It had elements I expected and some that made me squeamish. Overall I enjoyed this strange and dark tale. Katsu is a talented writer and her writing style captivated me. Some of the subject matter made me uncomfortable and I found myself skimming through those scenes. Ordinarily I would have stopped reading, but I had this overwhelm need to know Lanore’s story.- that is the beauty of Katsu’s writing. The tale begins at a rural hospital in Maine. Dr. Luke Findley is just beginning his shift and is told the local police are bringing in a murder suspect and need him to check her over. When Lanore McIlvrae walks in, he is shocked that this tiny, beautiful blonde, with cork-screw curls and blue eyes is involved in a murder. She is covered in blood and won’t speak. The police leave a guard and head out to the woods to find the body of the man she confessed to killing. Once inside an exam room, Lanore (Lanny as she prefers), asks Findley to help her escape. She claims that she only helped a friend die at his request and that there are things he cannot understand. Not easily duped he proceeds to examine her, removing Lanny’s bloody clothing and looking for injuries. It is then that Lanny grabs a scalpel and shows Findley something he won’t soon forget. She then proceeds to tell him her story….the tale that unfolds is romantic, dark, gritty and spans nearly two hundred years. Lanore shares her life story with us. She begins her tale in 1809 set against the Maine Territory. The author skillful takes us from the present to the past. Lanore tells the past, and Findley the present. This was clever because Findley could clarify things by asking questions about what we had just read. The tale that Lanore share’s with us is so unbelievable that it had a ring of truth to it. It is a one-sided love story about her and a man named Jonathan. It is filled with obsession, alchemy, and magic. Some of the events that occur in Boston, supernatural elements aside, are probably based in truth, but nevertheless made this reader uncomfortable. There are two sides to Lanore and I found her to be complex and interesting. When it came to Jonathan and her feelings for him, she was a naïve, love sick child. Then the author shows us the darker side of Lanore and I was entranced. At times I questioned her feelings for Jonathan, especially after his selfish acts. Findley is captivated and horrified by Lanore and her story. Yet he is unable to resist hearing it to its conclusion. Lanore’s story contains lots of sex, some implied and others graphic. It contains all forms of sexual encounters and may offend some readers. Think of an opium house and you will get the idea. Katsu offers us an intriguing look at unrequited love. While some of the subject matter was dark, I ultimately enjoyed the Taker. Days after reading it, I find myself thinking about Lanore and Jonathan.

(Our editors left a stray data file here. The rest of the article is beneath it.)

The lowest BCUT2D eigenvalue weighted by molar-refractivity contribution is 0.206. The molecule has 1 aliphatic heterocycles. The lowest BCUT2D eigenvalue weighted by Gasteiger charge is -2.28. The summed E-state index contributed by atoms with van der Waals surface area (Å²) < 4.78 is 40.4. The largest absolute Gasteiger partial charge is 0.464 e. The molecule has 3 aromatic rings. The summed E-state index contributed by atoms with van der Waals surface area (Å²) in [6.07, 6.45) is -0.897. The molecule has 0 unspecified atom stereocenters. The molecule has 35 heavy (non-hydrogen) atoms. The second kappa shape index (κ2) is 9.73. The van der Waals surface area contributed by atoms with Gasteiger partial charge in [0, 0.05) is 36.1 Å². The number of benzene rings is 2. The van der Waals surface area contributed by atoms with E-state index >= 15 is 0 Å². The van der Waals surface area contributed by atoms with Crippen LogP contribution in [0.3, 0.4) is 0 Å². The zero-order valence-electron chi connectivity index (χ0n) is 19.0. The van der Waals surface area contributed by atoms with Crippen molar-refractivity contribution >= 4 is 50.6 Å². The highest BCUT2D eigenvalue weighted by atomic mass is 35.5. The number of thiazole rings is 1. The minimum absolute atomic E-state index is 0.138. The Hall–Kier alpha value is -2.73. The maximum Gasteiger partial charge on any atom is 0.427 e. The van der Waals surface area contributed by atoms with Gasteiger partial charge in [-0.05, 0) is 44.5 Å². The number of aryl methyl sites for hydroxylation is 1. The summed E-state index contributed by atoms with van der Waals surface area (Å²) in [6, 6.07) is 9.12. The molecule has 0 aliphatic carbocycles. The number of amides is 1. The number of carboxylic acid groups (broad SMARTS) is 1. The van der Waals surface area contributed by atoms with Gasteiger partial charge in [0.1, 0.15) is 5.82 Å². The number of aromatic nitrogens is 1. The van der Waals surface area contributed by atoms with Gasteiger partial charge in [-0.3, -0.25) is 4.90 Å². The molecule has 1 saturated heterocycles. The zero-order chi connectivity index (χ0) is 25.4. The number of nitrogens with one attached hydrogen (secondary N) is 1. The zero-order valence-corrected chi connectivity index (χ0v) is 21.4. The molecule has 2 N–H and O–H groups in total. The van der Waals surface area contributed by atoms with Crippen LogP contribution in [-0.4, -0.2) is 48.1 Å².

Mother_Gamer_Writer More than 1 year ago